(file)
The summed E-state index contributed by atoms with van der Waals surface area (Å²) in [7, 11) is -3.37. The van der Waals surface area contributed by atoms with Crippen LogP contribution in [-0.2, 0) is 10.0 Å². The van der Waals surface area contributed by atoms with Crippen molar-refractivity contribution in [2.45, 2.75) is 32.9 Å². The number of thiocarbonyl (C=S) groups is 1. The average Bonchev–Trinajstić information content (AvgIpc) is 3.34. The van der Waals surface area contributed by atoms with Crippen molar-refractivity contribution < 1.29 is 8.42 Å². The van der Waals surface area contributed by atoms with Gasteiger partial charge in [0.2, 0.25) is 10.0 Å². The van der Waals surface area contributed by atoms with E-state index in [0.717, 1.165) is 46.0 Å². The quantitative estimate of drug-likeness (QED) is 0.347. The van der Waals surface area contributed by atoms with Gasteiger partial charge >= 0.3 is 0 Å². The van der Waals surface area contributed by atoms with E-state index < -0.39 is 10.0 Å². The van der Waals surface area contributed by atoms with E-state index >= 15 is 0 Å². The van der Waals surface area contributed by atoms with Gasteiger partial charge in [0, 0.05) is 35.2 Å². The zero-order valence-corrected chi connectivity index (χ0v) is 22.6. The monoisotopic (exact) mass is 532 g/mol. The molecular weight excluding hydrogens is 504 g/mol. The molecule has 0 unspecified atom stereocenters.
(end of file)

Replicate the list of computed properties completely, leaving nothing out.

The summed E-state index contributed by atoms with van der Waals surface area (Å²) in [7, 11) is -3.37. The van der Waals surface area contributed by atoms with Crippen LogP contribution in [-0.2, 0) is 10.0 Å². The van der Waals surface area contributed by atoms with Crippen molar-refractivity contribution in [2.45, 2.75) is 32.9 Å². The number of thiocarbonyl (C=S) groups is 1. The average Bonchev–Trinajstić information content (AvgIpc) is 3.34. The van der Waals surface area contributed by atoms with Crippen molar-refractivity contribution < 1.29 is 8.42 Å². The van der Waals surface area contributed by atoms with Gasteiger partial charge in [0.2, 0.25) is 10.0 Å². The van der Waals surface area contributed by atoms with E-state index in [0.717, 1.165) is 46.0 Å². The quantitative estimate of drug-likeness (QED) is 0.347. The van der Waals surface area contributed by atoms with Gasteiger partial charge >= 0.3 is 0 Å². The van der Waals surface area contributed by atoms with E-state index < -0.39 is 10.0 Å². The van der Waals surface area contributed by atoms with E-state index >= 15 is 0 Å². The van der Waals surface area contributed by atoms with Gasteiger partial charge in [0, 0.05) is 35.2 Å². The zero-order valence-corrected chi connectivity index (χ0v) is 22.6. The monoisotopic (exact) mass is 532 g/mol. The molecular weight excluding hydrogens is 504 g/mol. The molecule has 0 unspecified atom stereocenters.